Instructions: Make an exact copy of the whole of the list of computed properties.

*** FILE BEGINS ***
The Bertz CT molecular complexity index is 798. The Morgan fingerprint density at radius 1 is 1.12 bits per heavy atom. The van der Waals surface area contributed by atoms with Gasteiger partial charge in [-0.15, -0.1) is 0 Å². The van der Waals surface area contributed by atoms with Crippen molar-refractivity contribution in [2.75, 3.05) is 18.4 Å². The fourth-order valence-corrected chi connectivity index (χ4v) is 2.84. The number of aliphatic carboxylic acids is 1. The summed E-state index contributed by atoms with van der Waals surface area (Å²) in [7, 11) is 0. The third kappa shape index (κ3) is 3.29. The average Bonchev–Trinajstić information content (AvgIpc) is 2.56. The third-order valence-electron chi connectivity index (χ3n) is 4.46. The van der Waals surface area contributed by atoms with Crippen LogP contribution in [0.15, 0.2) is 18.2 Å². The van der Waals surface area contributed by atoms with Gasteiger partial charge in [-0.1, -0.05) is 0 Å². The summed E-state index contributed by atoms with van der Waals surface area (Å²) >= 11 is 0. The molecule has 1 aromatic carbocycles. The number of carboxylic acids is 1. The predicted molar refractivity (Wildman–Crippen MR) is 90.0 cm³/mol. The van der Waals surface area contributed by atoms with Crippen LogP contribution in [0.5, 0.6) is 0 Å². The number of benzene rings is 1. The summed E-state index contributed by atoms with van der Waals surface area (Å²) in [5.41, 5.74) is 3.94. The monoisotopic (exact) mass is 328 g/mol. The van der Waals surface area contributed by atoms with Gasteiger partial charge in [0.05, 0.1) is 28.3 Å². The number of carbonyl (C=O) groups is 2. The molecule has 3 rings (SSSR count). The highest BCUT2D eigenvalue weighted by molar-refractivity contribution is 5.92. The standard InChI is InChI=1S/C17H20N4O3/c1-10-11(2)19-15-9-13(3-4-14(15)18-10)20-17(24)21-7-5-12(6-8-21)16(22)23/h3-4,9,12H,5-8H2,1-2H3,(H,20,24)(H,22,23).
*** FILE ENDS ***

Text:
The Bertz CT molecular complexity index is 798. The Morgan fingerprint density at radius 1 is 1.12 bits per heavy atom. The van der Waals surface area contributed by atoms with Gasteiger partial charge in [-0.15, -0.1) is 0 Å². The van der Waals surface area contributed by atoms with Crippen molar-refractivity contribution in [2.75, 3.05) is 18.4 Å². The fourth-order valence-corrected chi connectivity index (χ4v) is 2.84. The number of aliphatic carboxylic acids is 1. The summed E-state index contributed by atoms with van der Waals surface area (Å²) in [7, 11) is 0. The third kappa shape index (κ3) is 3.29. The average Bonchev–Trinajstić information content (AvgIpc) is 2.56. The third-order valence-electron chi connectivity index (χ3n) is 4.46. The van der Waals surface area contributed by atoms with Crippen LogP contribution in [0.15, 0.2) is 18.2 Å². The van der Waals surface area contributed by atoms with Gasteiger partial charge in [-0.1, -0.05) is 0 Å². The summed E-state index contributed by atoms with van der Waals surface area (Å²) >= 11 is 0. The molecule has 1 aromatic carbocycles. The number of carboxylic acids is 1. The predicted molar refractivity (Wildman–Crippen MR) is 90.0 cm³/mol. The van der Waals surface area contributed by atoms with Crippen LogP contribution in [0.5, 0.6) is 0 Å². The number of benzene rings is 1. The summed E-state index contributed by atoms with van der Waals surface area (Å²) in [5.41, 5.74) is 3.94. The monoisotopic (exact) mass is 328 g/mol. The van der Waals surface area contributed by atoms with Gasteiger partial charge in [0.05, 0.1) is 28.3 Å². The number of carbonyl (C=O) groups is 2. The molecule has 3 rings (SSSR count). The highest BCUT2D eigenvalue weighted by molar-refractivity contribution is 5.92. The standard InChI is InChI=1S/C17H20N4O3/c1-10-11(2)19-15-9-13(3-4-14(15)18-10)20-17(24)21-7-5-12(6-8-21)16(22)23/h3-4,9,12H,5-8H2,1-2H3,(H,20,24)(H,22,23).